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M.S. in Computer Science Assessment

The M.S. program in Computer Science has three Student Learning Outcomes:

  1. Students can frame a real-world problem such that it can be addressed computationally.
  2. Students can evaluate multiple computational approaches to a problem and choose the most effective one. The different approaches may involve different algorithms and/or different software tools.
  3. Students can apply reasoning and technical skills to solve a computational problem with minimal guidance.

In the middle or toward the end of your penultimate semester, prior to submitting​ the advisory committee for your program of study (i.e., the GS-2), you must submit three artifacts from your coursework, one for each of the Student Learning Outcomes. You must also answer several self-reflection questions for each artifact.

A review of the submissions will be based on each artifact’s fit with a Student Learning Outcome and the level of reflection demonstrated in the self-reflection. The acceptability of a submission is not based on the instructor’s previous scoring of the artifact nor on your relative scoring of attainment on the self-assessment. For example, a low level of attainment is acceptable if:

  • the artifact fits the Student Learning Outcome, and
  • your self-reflection demonstrates an understanding of approaches to increase attainment for similar tasks you will face in the future.

Prepare your submissions as either a single pdf file or as one (or more) web pages. Copy your submissions to a unique subdirectory on the School of Computing Linux servers that has been created for you. Your subdirectory will already exist; you do not have to create it. The subdirectory will be located within /group/gac/portfolio and will be identified by a subdirectory named with the Clemson code for your first semester in the program and by a subdirectory named with your userid. The Clemson code for a semester is the two-digit year and then 01 for January entry (i.e., spring), 05 for May entry (i.e., summer), and 08 for August entry (i.e., fall). For example, 1808 is the Clemson code for Fall 2018. Please note that only those three months are allowed. Thus, /group/gac/portfolio/1808/abc is the name of the unique subdirectory created for the student with userid “abc” who entered the MS in Computer Science program in Fall 2018.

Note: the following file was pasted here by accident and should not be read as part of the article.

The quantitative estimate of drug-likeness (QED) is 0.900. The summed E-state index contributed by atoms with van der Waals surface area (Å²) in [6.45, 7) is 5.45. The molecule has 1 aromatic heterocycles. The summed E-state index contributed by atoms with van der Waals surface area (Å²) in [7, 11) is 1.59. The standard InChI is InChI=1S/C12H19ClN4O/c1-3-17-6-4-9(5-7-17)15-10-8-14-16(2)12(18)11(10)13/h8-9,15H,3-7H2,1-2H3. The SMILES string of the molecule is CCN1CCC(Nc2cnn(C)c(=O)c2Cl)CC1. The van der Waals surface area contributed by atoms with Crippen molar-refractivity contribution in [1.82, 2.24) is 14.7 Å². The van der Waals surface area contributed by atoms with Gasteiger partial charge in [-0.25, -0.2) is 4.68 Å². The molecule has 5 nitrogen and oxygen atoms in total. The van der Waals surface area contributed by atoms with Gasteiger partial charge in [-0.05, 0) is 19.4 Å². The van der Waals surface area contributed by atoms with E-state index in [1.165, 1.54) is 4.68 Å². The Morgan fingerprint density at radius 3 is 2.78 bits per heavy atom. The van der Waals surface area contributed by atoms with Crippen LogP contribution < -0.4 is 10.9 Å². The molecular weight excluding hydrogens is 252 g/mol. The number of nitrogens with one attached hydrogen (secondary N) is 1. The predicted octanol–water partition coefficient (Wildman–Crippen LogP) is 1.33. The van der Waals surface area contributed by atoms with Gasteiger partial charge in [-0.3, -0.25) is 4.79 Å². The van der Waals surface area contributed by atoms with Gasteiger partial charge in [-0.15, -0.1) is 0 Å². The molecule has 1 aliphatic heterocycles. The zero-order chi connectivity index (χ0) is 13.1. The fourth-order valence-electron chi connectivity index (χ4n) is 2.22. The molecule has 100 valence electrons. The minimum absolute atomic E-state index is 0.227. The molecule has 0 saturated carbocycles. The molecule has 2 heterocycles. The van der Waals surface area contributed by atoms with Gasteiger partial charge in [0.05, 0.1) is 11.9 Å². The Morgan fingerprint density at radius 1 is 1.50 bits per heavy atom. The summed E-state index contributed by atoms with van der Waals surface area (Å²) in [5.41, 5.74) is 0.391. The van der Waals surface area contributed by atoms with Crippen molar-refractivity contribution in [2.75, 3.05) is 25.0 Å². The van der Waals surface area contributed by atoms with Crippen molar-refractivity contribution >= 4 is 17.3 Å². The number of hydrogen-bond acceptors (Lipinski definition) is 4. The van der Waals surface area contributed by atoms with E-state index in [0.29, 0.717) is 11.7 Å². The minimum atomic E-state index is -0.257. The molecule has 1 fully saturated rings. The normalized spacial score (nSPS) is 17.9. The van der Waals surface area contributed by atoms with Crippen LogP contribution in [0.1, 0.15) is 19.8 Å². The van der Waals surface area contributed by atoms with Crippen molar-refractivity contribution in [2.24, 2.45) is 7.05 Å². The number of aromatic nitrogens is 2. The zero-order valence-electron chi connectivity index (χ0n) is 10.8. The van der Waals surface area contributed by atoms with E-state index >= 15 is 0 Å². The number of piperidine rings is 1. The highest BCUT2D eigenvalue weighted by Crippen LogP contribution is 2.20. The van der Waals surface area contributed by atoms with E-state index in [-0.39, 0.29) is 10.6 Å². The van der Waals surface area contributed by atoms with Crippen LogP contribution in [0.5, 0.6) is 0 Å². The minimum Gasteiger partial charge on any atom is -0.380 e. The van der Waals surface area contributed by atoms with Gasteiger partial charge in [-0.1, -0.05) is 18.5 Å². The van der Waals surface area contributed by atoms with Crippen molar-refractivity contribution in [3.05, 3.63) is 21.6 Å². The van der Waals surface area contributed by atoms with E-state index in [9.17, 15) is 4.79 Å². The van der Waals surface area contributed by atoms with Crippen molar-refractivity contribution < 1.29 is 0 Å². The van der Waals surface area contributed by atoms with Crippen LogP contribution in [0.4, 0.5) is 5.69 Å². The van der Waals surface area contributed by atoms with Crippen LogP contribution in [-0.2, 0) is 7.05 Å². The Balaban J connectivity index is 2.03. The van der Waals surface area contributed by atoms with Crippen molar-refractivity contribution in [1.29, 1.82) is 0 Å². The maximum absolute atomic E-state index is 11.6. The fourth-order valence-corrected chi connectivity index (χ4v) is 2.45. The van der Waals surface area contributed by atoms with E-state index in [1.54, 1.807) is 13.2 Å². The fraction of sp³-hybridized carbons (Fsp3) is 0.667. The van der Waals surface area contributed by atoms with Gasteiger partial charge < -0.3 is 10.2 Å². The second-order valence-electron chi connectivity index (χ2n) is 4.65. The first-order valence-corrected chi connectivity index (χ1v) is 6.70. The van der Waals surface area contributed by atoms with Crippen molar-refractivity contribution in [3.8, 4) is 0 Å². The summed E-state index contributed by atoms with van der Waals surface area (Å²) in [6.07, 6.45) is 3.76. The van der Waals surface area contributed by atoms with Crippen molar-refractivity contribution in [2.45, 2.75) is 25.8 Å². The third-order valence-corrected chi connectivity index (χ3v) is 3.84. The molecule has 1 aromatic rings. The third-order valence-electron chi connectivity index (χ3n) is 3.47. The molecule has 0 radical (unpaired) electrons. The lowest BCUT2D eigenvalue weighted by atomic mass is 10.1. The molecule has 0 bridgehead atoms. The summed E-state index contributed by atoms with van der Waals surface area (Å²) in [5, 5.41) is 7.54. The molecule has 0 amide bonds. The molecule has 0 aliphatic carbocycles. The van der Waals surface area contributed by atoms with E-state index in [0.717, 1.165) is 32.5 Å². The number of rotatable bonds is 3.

If you have difficulty in accessing your subdirectory, please contact the MS Program Coordinator.

After copying your files, use the command “chmod g+r *” to make these files accessible to faculty reviewers. You can check that the files are accessible by using the “ls –l” command. It should show “-rw-r-----” as the permissions for each file in your subdirectory.

​Please note that delays in submitting and obtaining approval of your submission can lead to financial penalties by delaying the approval of your GS2. Please submit your MS portfolio well before the GS2 deadline for the term in which you wish to graduate.

Portfolio Contents

Four components are required in the portfolio submission. Please state the course for which the artifact was prepared. Please note that an MS thesis can also serve as an artifact.

  1. An artifact, typically a written report prepared as a course assignment, that you think best demonstrates your ability to frame a real-world problem such that it can be addressed computationally.
  2. An artifact, typically a written report prepared as a course assignment, that you think best demonstrates your ability to evaluate multiple computational approaches to a problem.
  3. An artifact, typically a program submitted as the solution to a programming assignment, that you think best demonstrates your ability to apply reasoning and technical skills to solve a computational problem with minimal guidance. For this artifact, it is acceptable to submit source code in a separate folder, as long as the folder is referenced in the self-assessment.
  4. A self-assessment reflection about the artifacts. The required elements and format of the self-assessment are given below. A typical reflection across all three artifacts is 2-3 pages in total.

Self-Assessment Reflection on Artifact 1 – Framing a real-world problem such that it can be addressed computationally.